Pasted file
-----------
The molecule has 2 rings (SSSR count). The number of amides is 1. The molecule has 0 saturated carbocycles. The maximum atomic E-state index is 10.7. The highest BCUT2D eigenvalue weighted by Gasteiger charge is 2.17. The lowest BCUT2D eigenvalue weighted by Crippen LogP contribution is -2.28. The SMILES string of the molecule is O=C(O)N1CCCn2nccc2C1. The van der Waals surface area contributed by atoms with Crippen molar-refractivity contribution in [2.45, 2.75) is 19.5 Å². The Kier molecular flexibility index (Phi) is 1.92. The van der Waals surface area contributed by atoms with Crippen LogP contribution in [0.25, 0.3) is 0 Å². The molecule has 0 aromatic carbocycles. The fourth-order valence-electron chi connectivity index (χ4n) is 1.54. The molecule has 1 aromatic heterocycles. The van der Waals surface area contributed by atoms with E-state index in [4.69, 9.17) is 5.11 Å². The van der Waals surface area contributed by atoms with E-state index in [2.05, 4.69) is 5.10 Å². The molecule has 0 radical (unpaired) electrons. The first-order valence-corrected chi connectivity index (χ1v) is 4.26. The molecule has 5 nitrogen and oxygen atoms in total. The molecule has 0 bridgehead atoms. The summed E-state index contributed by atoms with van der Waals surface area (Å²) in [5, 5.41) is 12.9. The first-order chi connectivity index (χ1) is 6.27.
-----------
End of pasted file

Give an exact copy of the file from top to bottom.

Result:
The molecule has 2 rings (SSSR count). The number of amides is 1. The molecule has 0 saturated carbocycles. The maximum atomic E-state index is 10.7. The highest BCUT2D eigenvalue weighted by Gasteiger charge is 2.17. The lowest BCUT2D eigenvalue weighted by Crippen LogP contribution is -2.28. The SMILES string of the molecule is O=C(O)N1CCCn2nccc2C1. The van der Waals surface area contributed by atoms with Crippen molar-refractivity contribution in [2.45, 2.75) is 19.5 Å². The Kier molecular flexibility index (Phi) is 1.92. The van der Waals surface area contributed by atoms with Crippen LogP contribution in [0.25, 0.3) is 0 Å². The molecule has 0 aromatic carbocycles. The fourth-order valence-electron chi connectivity index (χ4n) is 1.54. The molecule has 1 aromatic heterocycles. The van der Waals surface area contributed by atoms with E-state index in [4.69, 9.17) is 5.11 Å². The van der Waals surface area contributed by atoms with E-state index in [2.05, 4.69) is 5.10 Å². The molecule has 0 radical (unpaired) electrons. The first-order valence-corrected chi connectivity index (χ1v) is 4.26. The molecule has 5 nitrogen and oxygen atoms in total. The molecule has 0 bridgehead atoms. The summed E-state index contributed by atoms with van der Waals surface area (Å²) in [5, 5.41) is 12.9. The first-order chi connectivity index (χ1) is 6.27.